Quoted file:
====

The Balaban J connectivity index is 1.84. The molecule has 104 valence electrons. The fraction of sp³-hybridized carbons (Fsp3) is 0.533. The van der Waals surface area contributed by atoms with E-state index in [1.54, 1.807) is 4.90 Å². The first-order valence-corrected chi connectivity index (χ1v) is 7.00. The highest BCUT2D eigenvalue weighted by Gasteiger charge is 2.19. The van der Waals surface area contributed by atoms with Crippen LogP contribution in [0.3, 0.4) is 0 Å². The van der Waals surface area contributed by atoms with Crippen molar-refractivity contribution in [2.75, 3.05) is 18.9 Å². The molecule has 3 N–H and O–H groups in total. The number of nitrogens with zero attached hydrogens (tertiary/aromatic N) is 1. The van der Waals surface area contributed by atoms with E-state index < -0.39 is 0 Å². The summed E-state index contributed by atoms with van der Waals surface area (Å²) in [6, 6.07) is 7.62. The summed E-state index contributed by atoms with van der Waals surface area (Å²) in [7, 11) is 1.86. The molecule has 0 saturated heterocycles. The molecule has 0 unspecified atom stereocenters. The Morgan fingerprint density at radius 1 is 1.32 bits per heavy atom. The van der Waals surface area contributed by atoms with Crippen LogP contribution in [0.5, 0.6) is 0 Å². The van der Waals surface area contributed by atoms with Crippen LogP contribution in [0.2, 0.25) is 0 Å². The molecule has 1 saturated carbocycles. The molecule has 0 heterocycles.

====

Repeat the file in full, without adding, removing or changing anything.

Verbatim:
The Balaban J connectivity index is 1.84. The molecule has 104 valence electrons. The fraction of sp³-hybridized carbons (Fsp3) is 0.533. The van der Waals surface area contributed by atoms with E-state index in [1.54, 1.807) is 4.90 Å². The first-order valence-corrected chi connectivity index (χ1v) is 7.00. The highest BCUT2D eigenvalue weighted by Gasteiger charge is 2.19. The van der Waals surface area contributed by atoms with Crippen LogP contribution in [0.3, 0.4) is 0 Å². The van der Waals surface area contributed by atoms with Crippen molar-refractivity contribution in [2.75, 3.05) is 18.9 Å². The molecule has 3 N–H and O–H groups in total. The number of nitrogens with zero attached hydrogens (tertiary/aromatic N) is 1. The van der Waals surface area contributed by atoms with E-state index < -0.39 is 0 Å². The summed E-state index contributed by atoms with van der Waals surface area (Å²) in [6, 6.07) is 7.62. The summed E-state index contributed by atoms with van der Waals surface area (Å²) in [7, 11) is 1.86. The molecule has 0 saturated heterocycles. The molecule has 0 unspecified atom stereocenters. The Morgan fingerprint density at radius 1 is 1.32 bits per heavy atom. The van der Waals surface area contributed by atoms with Crippen LogP contribution in [0.5, 0.6) is 0 Å². The van der Waals surface area contributed by atoms with Crippen LogP contribution in [0.2, 0.25) is 0 Å². The molecule has 1 saturated carbocycles. The molecule has 0 heterocycles.